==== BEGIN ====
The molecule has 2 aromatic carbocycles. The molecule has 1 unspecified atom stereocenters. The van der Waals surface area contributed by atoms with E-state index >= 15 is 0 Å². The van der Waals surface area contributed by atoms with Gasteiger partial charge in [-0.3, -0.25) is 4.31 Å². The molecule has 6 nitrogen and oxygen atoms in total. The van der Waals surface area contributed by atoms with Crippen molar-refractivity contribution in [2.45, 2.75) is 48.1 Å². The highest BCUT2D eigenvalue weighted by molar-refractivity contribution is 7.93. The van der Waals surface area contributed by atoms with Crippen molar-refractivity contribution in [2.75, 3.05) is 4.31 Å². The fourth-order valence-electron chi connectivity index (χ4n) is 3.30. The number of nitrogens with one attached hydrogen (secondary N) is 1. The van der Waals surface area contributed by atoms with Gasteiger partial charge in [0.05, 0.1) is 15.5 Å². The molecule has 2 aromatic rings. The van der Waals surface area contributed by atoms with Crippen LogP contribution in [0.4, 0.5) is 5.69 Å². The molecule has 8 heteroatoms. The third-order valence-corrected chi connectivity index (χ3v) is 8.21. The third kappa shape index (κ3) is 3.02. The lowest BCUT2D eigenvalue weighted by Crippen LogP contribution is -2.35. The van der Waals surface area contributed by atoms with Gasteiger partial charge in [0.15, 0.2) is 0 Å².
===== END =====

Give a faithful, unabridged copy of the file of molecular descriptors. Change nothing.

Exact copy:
The molecule has 2 aromatic carbocycles. The molecule has 1 unspecified atom stereocenters. The van der Waals surface area contributed by atoms with E-state index >= 15 is 0 Å². The van der Waals surface area contributed by atoms with Gasteiger partial charge in [-0.3, -0.25) is 4.31 Å². The molecule has 6 nitrogen and oxygen atoms in total. The van der Waals surface area contributed by atoms with Crippen molar-refractivity contribution in [2.45, 2.75) is 48.1 Å². The highest BCUT2D eigenvalue weighted by molar-refractivity contribution is 7.93. The van der Waals surface area contributed by atoms with Crippen molar-refractivity contribution in [2.75, 3.05) is 4.31 Å². The fourth-order valence-electron chi connectivity index (χ4n) is 3.30. The number of nitrogens with one attached hydrogen (secondary N) is 1. The van der Waals surface area contributed by atoms with Gasteiger partial charge in [0.05, 0.1) is 15.5 Å². The molecule has 2 aromatic rings. The van der Waals surface area contributed by atoms with Crippen LogP contribution in [0.4, 0.5) is 5.69 Å². The molecule has 8 heteroatoms. The third-order valence-corrected chi connectivity index (χ3v) is 8.21. The third kappa shape index (κ3) is 3.02. The lowest BCUT2D eigenvalue weighted by Crippen LogP contribution is -2.35. The van der Waals surface area contributed by atoms with Gasteiger partial charge in [0.15, 0.2) is 0 Å².